BROOKLYN, NY, December 16, 2015: Brooklyn Borough President Eric L. Adams celebrated more than $1.8 million in State funding through the New York City Regional Economic Development Council (REDC), which his office and Brooklyn Greenway Initiative (BGI) acquired to advance three resiliency and open space projects along the Brooklyn Waterfront Greenway. The Greenway, an in-development 14-mile landscaped route for pedestrians, runners, and cyclists, will connect neighborhood parks and open spaces from Greenpoint to Bay Ridge. The capital allocation, which comes from the New York State Department of State’s Local Waterfront Revitalization Program with funding under Title 11 of the New York State Environmental Protection Fund, will go toward the creation of Columbia Waterfront Park as well as integrated flood protection for Red Hook and industrial areas in Sunset Park. Borough President Adams spoke about how these newly secured resources will further his vision for the future of Brooklyn’s waterfront.

“Brooklyn’s waterfront is beginning to receive the attention and investment it has long deserved, as we lay the foundation for what will be a dynamic, healthy, and resilient coastline that attracts millions to live, work, and play,” said Borough President Adams. “I am proud to partner with BGI on growing the Brooklyn Waterfront Greenway, one plant at a time, into a sustainable space that connects residents like never before while addressing long-standing environmental concerns such as air quality and localized flooding. The Greenway will produce countless quality-of-life benefits for our borough while making our waterfront an even more attractive place to invest and create high-quality local jobs.”

“This will be the fifth Department of State contract on which the Borough President’s Office and BGI have collaborated,” said Milton Puryear, co-founder and director of project development for BGI. “This partnership is largely responsible for launching the Brooklyn Waterfront Greenway’s planning, which has led to its implementation by the City, with the New York City Department of Transportation taking the lead. The Greenway has the ability to deliver multifaceted resiliency benefits in addition to its functioning as a non-motorized route for thousands of people, including the stormwater infrastructure going into Greenpoint. In Red Hook and Sunset Park, we would like to see the Greenway’s potential for contributing to coastal flood protection realized.”

Columbia Waterfront Park, located on Columbia Street between Degraw Street and Kane Street, will receive support toward its design and construction, complementing $500,000 for the project already provided by Borough President Adams in his Fiscal Year 2016 capital budget. BGI has envisioned this planned park’s landscape to serve as the northern end of the flood barrier system; Superstorm Sandy’s storm surge flooding extended up Degraw Street between Van Brunt Street and Columbia Street, as does the current one percent risk (100-year) floodplain.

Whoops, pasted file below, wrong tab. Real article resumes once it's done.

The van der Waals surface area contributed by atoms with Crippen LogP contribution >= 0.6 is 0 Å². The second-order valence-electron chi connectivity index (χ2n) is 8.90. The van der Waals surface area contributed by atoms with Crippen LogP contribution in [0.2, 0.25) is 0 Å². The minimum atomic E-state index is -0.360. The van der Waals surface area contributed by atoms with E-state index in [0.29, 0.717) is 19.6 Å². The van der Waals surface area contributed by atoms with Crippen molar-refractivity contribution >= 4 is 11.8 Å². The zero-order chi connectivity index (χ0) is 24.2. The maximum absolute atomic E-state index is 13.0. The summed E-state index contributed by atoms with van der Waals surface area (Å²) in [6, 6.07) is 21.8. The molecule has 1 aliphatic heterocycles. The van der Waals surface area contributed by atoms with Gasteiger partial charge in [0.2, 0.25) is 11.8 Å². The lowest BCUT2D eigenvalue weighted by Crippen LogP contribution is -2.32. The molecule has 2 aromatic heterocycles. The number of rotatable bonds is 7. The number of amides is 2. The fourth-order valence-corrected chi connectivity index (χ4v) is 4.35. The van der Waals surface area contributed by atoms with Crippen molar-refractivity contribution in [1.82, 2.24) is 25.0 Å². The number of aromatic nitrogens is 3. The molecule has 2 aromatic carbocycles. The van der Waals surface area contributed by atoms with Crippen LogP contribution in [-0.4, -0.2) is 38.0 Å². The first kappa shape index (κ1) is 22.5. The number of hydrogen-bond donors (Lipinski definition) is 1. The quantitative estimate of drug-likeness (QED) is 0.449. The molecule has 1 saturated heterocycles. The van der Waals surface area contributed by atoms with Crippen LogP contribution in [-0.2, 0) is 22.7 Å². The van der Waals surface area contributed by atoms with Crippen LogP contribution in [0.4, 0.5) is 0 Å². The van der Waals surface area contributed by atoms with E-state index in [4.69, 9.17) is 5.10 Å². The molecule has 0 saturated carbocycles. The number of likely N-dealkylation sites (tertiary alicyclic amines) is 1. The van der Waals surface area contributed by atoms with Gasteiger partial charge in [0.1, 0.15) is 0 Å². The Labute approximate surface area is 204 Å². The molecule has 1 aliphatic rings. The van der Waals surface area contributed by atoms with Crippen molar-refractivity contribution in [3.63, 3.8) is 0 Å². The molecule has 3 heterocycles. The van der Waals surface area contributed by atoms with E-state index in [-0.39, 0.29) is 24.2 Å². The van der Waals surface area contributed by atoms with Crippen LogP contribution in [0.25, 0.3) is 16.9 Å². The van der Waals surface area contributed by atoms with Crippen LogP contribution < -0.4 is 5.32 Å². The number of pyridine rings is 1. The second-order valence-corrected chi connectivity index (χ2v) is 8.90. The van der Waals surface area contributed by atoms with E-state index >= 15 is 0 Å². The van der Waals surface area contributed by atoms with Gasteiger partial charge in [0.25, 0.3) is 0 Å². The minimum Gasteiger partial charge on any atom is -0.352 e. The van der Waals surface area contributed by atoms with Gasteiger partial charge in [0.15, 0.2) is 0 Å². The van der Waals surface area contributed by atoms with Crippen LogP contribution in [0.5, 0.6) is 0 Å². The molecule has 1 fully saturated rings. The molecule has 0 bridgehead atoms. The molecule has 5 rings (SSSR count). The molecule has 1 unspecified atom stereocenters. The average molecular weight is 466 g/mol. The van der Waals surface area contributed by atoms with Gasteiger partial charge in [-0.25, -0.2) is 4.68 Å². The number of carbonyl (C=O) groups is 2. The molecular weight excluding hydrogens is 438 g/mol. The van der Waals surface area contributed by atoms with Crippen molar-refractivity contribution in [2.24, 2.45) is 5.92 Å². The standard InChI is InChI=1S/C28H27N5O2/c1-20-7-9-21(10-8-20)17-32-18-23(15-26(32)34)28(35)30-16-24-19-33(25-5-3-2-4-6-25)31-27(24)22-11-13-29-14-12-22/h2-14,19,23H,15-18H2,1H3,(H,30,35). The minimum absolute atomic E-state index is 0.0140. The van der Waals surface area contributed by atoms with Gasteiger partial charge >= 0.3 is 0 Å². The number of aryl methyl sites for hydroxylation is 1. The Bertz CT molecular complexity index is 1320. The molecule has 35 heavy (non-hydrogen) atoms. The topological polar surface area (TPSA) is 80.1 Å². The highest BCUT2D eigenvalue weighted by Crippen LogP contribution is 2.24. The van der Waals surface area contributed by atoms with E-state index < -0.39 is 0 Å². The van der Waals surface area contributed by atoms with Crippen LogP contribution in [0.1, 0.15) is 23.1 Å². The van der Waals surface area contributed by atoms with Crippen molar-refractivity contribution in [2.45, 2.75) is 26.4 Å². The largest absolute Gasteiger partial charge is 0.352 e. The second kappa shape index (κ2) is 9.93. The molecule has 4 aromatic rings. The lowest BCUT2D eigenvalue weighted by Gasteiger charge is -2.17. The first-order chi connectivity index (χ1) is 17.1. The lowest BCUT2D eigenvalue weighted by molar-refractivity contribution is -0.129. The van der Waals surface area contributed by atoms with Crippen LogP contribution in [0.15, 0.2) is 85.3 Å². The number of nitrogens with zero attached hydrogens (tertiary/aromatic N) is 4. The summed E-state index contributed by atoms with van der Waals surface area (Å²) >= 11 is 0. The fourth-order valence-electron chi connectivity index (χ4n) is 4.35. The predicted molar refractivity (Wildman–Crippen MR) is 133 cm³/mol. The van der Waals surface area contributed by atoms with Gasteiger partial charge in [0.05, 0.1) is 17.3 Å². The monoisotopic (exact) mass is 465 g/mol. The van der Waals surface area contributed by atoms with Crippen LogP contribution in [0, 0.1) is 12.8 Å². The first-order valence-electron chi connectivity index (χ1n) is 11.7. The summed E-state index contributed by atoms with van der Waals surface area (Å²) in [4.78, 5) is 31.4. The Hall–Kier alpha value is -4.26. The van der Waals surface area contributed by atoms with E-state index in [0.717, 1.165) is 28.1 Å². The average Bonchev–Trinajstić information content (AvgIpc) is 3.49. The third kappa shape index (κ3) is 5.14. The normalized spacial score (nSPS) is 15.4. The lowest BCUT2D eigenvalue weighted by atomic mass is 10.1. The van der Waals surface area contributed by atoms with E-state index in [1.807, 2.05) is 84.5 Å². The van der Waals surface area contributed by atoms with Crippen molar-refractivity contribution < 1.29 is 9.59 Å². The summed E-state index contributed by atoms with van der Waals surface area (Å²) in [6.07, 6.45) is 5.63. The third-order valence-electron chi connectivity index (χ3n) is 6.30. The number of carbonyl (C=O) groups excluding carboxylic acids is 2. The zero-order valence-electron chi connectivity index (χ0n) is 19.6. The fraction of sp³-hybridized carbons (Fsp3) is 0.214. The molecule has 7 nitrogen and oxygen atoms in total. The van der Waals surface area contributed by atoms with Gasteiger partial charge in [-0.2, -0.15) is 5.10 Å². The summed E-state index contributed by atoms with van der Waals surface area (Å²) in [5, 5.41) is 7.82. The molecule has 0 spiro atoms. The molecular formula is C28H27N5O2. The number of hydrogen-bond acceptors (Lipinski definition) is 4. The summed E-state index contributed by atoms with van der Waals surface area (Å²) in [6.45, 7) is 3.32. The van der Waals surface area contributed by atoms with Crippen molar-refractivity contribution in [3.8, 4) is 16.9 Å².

Red Hook’s integrated flood protection system (IFPS) will be supported through funding that provides BGI with access to technical expertise as it advocates for the integration of certain Greenway segments in the system; last year, the City and State jointly announced $100 million in funding toward that system’s creation. This builds upon recommendations that the Greenway serve as an element in a flood barrier system for Red Hook, as illustrated in Stormwater Infrastructure Design Guidelines jointly released in January by Borough President Adams and BGI. The report, titled “Brooklyn Waterfront Greenway: An Agent for Green Infrastructure, Climate Change Adaptation and Resilience,” was prepared by BGI with consultants WE Design and eDesign Dynamics. Additionally, the announced funding will allow BGI to retain consultants who can assess the feasibility and probable cost of such an integrated flood protection system for industrial areas in Sunset Park; it is their belief that that the greenway could serve as a coastal flood barrier, which would help protect sites between Bush Terminal, Industry City, and Liberty View Industrial Plaza, making them more attractive to private business investment.

Borough President Adams also recognized additional REDC awards to dozens of Brooklyn projects, including efforts in which his office provided support such as Solar One’s Here Comes Solar community access program, which earned more than $2.9 million, and Pratt Institute’s Brooklyn Fashion + Design Incubator, which received $125,000. However, he expressed his disappointment with the overall allocation of about $13.8 million to 42 projects in Brooklyn, compared to the $2.25 billion total awarded statewide; this borough figure includes about $8.5 million to 28 Brooklyn-specific projects and about $5.3 million to citywide projects impacting Brooklyn. Borough President Adams called on Governor Andrew Cuomo and Lieutenant Governor Kathy Hochul, chair of the REDCs, to achieve greater equity in the 2016 award process, noting that Brooklyn [Kings County] is the largest county in the state and thus contributes an outsized level of tax revenue compared to the investment it is seeing from the State.

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